The Corner Store

[Source: Flickr]

I was out of milk this morning and instead of taking the bus to Safeway, I decided to wait until my corner store opened up to walk over and grab it.  After all, it’s only a 5 minute walk.

Growing up in Turkey, I would wake up every morning to walk over to the bakery for bread fresh out of the oven every morning for breakfast.  If I didn’t want to walk up to the bakery, I could stop in at one of the 5 corner stores in the three block radius from our apartment.  As I walked in, the clerk would wrap up my bread in my daily newspaper and ask me if I needed anything else.

Big dinner party? No need to fill up your freezer for days.  Walk over to your neighborhood butcher the morning of your party for fresh meats, whether it’s chicken or ground beef…maybe some lamb chops.

That was the beauty of living in the city when I was growing up. The familiar streets and faces, having everything within walking distance and being able to get all the necessities just walking down the block.  One stop at the bakery, lingering for a bit to take in the delicious scent of fresh bread.  Next up, the pharmacy to pick up your prescription before you get back to your house.

Living in the U.S. for the 15 years has been a little difficult for me at times. I’m a city girl so living in the suburbs for 15 years when I barely knew any of my neighbors, and having to get in my car and drive to the store just to pick up some milk or bread.

I love living in D.C.

I love my neighborhood and no matter how much people rush past me, I still make an effort to smile at strangers walking down the street. I love watching my ‘hood transform on a daily basis and even though I could be living in an area that isn’t ‘transitional’, I enjoy being a part of the changing city.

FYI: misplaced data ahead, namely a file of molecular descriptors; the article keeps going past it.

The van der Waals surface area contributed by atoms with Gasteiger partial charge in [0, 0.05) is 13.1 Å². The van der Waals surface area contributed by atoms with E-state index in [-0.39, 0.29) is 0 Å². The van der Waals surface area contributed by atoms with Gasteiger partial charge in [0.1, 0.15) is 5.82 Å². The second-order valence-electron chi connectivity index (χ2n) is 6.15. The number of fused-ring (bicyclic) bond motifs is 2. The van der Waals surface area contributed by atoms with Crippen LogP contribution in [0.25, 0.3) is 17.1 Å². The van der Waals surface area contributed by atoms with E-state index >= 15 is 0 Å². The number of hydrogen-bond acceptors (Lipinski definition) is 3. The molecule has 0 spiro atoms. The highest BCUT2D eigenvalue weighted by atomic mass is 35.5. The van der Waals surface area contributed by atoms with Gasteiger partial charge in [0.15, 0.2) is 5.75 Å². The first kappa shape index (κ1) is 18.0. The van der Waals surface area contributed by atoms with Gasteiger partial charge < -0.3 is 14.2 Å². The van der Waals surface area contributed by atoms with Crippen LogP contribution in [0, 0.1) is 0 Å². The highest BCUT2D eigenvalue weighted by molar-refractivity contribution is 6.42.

Growing up, my parents and I used to drive in to the city every weekend, but mostly it was to Georgetown.  I spent my first year out of the house rediscovering myself.  This past summer, it’s been my goal to rediscover my city.  I’ve walked from H Street NE to the 9:30 Club. I’ve walked around Chinatown, AdMo, Atlas District and the Capitol. I’ve rediscovered Georgetown as an adult, taking in the buildings and the waterfront on a different level.

This city is beautiful to me, with everything from its people to its corner stores.

Istanbul will always be where I left my heart but D.C. is my second home, no matter how far I may travel, I will always get pulled back to here.

14 thoughts on “The Corner Store

    1. It took me a very long time to feel like this. Maybe it’s because I lived in the suburbs and worked in the city for 7 years or maybe it’s just how it’s meant to be. I doubt I’ll feel like this about any other city though.

      I hope you find happiness in Ohio and everything works out for the best.


  1. And I am just the opposite…I COULD walk to the store, but it wouldn’t be worth it.

    I love living so far out the city lights don’t even shine….nothing but the stars, crickets and frogs….


    1. I could use that as a get-away but I need the noise of the city to sleep 😉


  2. I feel the same way about DC. Even when I’m in a lazy mood and don’t feel like walking, I appreciate the fact that I can – and get just about anywhere. Even when I lived out in NOVA, I would sometimes walk home from Dupont or Georgetown. It was a few miles, but totally worth it.


    1. Yeah, I agree.

      As much as I am starting to appreciate certain parts of VA (Shh, don’t tell the Boy), I won’t change my mind about living in the city.


  3. This is the very reason that I don’t ever want to live far from the city.

    PS-What I think of the banner is irrelevant as long as you like it 🙂


    1. Cop-out! I’m working on improving my graphic design, using the colors, etc…so I would love to know what you think (But you can shoot me a FB message)



  4. I’ve lived all over the place, and I heart DC more than any other place I’ve lived – as an adult. And while I might take some extended trips here and there, I have no intention of permanently moving away from DC.


    1. I feel the same way, which is why we’re planning to buy a house. I want to live in a couple of other places but want my home to be right here in DC.


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